NIH – Initiative to Maximize Research Education in Genomics: Diversity Action Plan (R25)

July 7, 2016 by School of Medicine Webmaster

NOTE:  Applicant organizations may submit more than one application, provided that each application is scientifically distinct.  If interested in applying to this opportunity, please speak with Dr. Steven Wasserman in the SOM Dean’s Office.

The National Human Genome Research Institute (NHGRI) is committed to enhancing the pool of individuals from diverse backgrounds who have the training to pursue careers in genome sciences, genomic medicine, and genomics and society research. Genome sciences and genomic medicine research offer tremendous opportunities for improving human health, and genomics and society  research offers the chance to not only improve human health, but also to explore some of the most profound ethical, legal and social issues of our time. NHGRI wants the best minds to engage in this research. There are extraordinary career opportunities in genome sciences, genomic medicine, and genomics and society research in which all should have an opportunity to participate. The very nature of genome sciences, genomic medicine, and genomics and society research demands a diversity of viewpoints and scientific interests. A major emphasis of this research will be the development of: resources and methods and technologies that will accelerate research in understanding the structure of genomes; understanding the biology of genomes; understanding the biology of disease; advancing the science of medicine; and improving the effectiveness of healthcare. The significant societal ramifications of this research will also need to be addressed. It is clearly desirable to have individuals involved who bring diverse perspectives to this research, including an interest in understanding diseases that disproportionately affect some populations. Genome sciences, genomic medicine, and genomics and society research will affect all populations and thus all groups need to participate in setting the research agenda and examining the broader issues raised by it.

Although genomics is a relatively new scientific discipline, its roots are in the foundational sciences of biomedical, physical, mathematical, computer and engineering sciences, biostatistics, epidemiology, bioinformatics, bioethics, social and behavioral sciences, law, and the humanities. Interventions early in the careers of underrepresented high school students have been effective in engaging undergraduate students in genomics research and has led to college enrollment in science-related fields (Rohrbaugh, M. C. and V. G. Corces (2011). “Opening Pathways for Underrepresented High School Students to Biomedical Research Careers: The Emory University RISE Program.” Genetics 189(4): 1135-1143). In addition, surveys of undergraduate students from underrepresented backgrounds participating in a capacity building learning environment in Genomic Science shows that students benefit from programmatic interventions that (a) create opportunities in science fieldwork and research, (b) preparing them for graduate school, and (c) serve as a pipeline for science research and careers. (Rivera, H. H. and D. Murray (2014). “An Exploratory Assessment.” Developing Pathways for Underrepresented Minorities Into Genomic Science 4(4)). The need to enhance the capacity for genomic research is also discussed in a paper by LeManuel Lee Bitsoi in which he focuses on the paucity of American Indians and Alaska Natives receiving doctoral degrees in the biological sciences in 2007-2008 as 0.0024%. Similarly, as part of a larger meeting to discuss engaging Latinos in the future of genomic science, there was a call to recruit more Latino students into genomic careers.   Few, if any reports focus on the training of persons with disabilities or from disadvantaged backgrounds in genomics related programs or careers.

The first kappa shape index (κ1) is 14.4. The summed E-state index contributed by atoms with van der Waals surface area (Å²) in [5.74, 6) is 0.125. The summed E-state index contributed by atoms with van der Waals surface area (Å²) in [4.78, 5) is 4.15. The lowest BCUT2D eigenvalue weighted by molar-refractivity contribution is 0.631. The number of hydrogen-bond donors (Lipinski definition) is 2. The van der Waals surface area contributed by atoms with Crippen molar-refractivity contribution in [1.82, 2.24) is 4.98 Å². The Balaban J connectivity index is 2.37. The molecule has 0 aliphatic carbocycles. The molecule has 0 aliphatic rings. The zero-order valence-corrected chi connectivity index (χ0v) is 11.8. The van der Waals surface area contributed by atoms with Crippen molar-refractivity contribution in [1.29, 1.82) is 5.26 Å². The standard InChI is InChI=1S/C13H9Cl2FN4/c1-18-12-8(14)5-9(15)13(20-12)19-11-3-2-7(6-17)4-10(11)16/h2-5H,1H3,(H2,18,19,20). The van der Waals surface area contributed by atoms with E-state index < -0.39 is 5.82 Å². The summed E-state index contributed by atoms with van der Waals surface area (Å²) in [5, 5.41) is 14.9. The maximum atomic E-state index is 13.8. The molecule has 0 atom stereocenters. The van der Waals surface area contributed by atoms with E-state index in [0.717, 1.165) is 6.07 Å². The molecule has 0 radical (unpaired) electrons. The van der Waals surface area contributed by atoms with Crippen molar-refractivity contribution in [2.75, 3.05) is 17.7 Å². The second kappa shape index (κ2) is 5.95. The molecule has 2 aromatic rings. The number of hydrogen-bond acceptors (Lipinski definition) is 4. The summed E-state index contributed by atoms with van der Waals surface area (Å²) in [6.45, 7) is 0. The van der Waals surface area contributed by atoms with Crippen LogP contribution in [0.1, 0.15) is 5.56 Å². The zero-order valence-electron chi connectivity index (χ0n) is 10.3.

The research mission of the NHGRI has expanded beyond the original goal of the Human Genome Project–the sequencing of the human genome– to encompass a broad range of studies aimed at understanding the structure and function of the human genome and its role in health and disease. The success of NHGRI research programs rests on the ability to develop new technologies, resources, and methods, to support the safe and effective use of genomic approaches in the basic and clinical sciences and medicine.  This requires expertise in the foundational sciences relevant to genomics–biomedical, physical, mathematical, and computer and engineering sciences, biostatistics, epidemiology, bioinformatics, bioethics, social and behavioral sciences, law, and the humanities.

Training in genome sciences, genomic medicine and genomics and society research have become embedded in most if not all research programs at the NHGRI. Thus training in the foundational disciplines of genome science, genomic medicine, and genomics and society will allow those who participate in NHGRI-supported research activities to be well poised to contribute to biomedical research in the future.

The over-arching goal of this  NHGRI  R25 program is to support educational activities for undergraduates, postbaccalaureates, and graduate students to  enhance the diversity of the biomedical, behavioral and clinical research workforce in the areas of genome sciences, genomic medicine and genomics and society.

To accomplish the stated over-arching goal, this FOA will support creative educational activities with a primary focus on: